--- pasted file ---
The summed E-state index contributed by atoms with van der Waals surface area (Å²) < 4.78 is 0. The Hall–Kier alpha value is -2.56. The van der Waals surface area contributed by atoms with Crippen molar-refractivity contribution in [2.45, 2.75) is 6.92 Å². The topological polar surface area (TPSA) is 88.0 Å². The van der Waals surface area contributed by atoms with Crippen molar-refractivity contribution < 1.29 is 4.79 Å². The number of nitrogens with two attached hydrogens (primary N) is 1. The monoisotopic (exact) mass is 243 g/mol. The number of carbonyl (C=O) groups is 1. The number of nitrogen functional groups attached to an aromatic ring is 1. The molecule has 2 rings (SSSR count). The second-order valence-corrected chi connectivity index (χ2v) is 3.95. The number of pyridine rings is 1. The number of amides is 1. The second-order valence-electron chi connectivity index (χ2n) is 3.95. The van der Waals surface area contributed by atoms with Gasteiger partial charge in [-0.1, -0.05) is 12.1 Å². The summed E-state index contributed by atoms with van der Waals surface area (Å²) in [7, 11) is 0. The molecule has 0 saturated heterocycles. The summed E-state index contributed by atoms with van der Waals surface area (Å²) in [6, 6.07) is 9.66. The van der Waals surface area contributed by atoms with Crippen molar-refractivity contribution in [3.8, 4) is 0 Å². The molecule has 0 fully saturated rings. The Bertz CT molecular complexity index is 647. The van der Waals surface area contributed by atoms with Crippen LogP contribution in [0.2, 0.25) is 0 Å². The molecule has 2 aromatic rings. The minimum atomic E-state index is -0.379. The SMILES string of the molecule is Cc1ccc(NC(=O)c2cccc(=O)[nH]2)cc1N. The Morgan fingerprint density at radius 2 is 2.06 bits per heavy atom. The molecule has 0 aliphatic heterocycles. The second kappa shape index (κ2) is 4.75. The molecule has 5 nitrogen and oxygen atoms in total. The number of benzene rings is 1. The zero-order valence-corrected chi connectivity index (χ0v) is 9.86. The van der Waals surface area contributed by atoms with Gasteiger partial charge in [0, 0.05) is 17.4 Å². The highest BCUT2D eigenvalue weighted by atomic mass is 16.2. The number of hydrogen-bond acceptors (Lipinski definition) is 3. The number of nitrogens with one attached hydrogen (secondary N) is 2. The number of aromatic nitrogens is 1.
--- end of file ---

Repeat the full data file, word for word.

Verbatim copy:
The summed E-state index contributed by atoms with van der Waals surface area (Å²) < 4.78 is 0. The Hall–Kier alpha value is -2.56. The van der Waals surface area contributed by atoms with Crippen molar-refractivity contribution in [2.45, 2.75) is 6.92 Å². The topological polar surface area (TPSA) is 88.0 Å². The van der Waals surface area contributed by atoms with Crippen molar-refractivity contribution < 1.29 is 4.79 Å². The number of nitrogens with two attached hydrogens (primary N) is 1. The monoisotopic (exact) mass is 243 g/mol. The number of carbonyl (C=O) groups is 1. The number of nitrogen functional groups attached to an aromatic ring is 1. The molecule has 2 rings (SSSR count). The second-order valence-corrected chi connectivity index (χ2v) is 3.95. The number of pyridine rings is 1. The number of amides is 1. The second-order valence-electron chi connectivity index (χ2n) is 3.95. The van der Waals surface area contributed by atoms with Gasteiger partial charge in [-0.1, -0.05) is 12.1 Å². The summed E-state index contributed by atoms with van der Waals surface area (Å²) in [7, 11) is 0. The molecule has 0 saturated heterocycles. The summed E-state index contributed by atoms with van der Waals surface area (Å²) in [6, 6.07) is 9.66. The van der Waals surface area contributed by atoms with Crippen molar-refractivity contribution in [3.8, 4) is 0 Å². The molecule has 0 fully saturated rings. The Bertz CT molecular complexity index is 647. The van der Waals surface area contributed by atoms with Crippen LogP contribution in [0.2, 0.25) is 0 Å². The molecule has 2 aromatic rings. The minimum atomic E-state index is -0.379. The SMILES string of the molecule is Cc1ccc(NC(=O)c2cccc(=O)[nH]2)cc1N. The Morgan fingerprint density at radius 2 is 2.06 bits per heavy atom. The molecule has 0 aliphatic heterocycles. The second kappa shape index (κ2) is 4.75. The molecule has 5 nitrogen and oxygen atoms in total. The number of benzene rings is 1. The zero-order valence-corrected chi connectivity index (χ0v) is 9.86. The van der Waals surface area contributed by atoms with Gasteiger partial charge in [0, 0.05) is 17.4 Å². The highest BCUT2D eigenvalue weighted by atomic mass is 16.2. The number of hydrogen-bond acceptors (Lipinski definition) is 3. The number of nitrogens with one attached hydrogen (secondary N) is 2. The number of aromatic nitrogens is 1.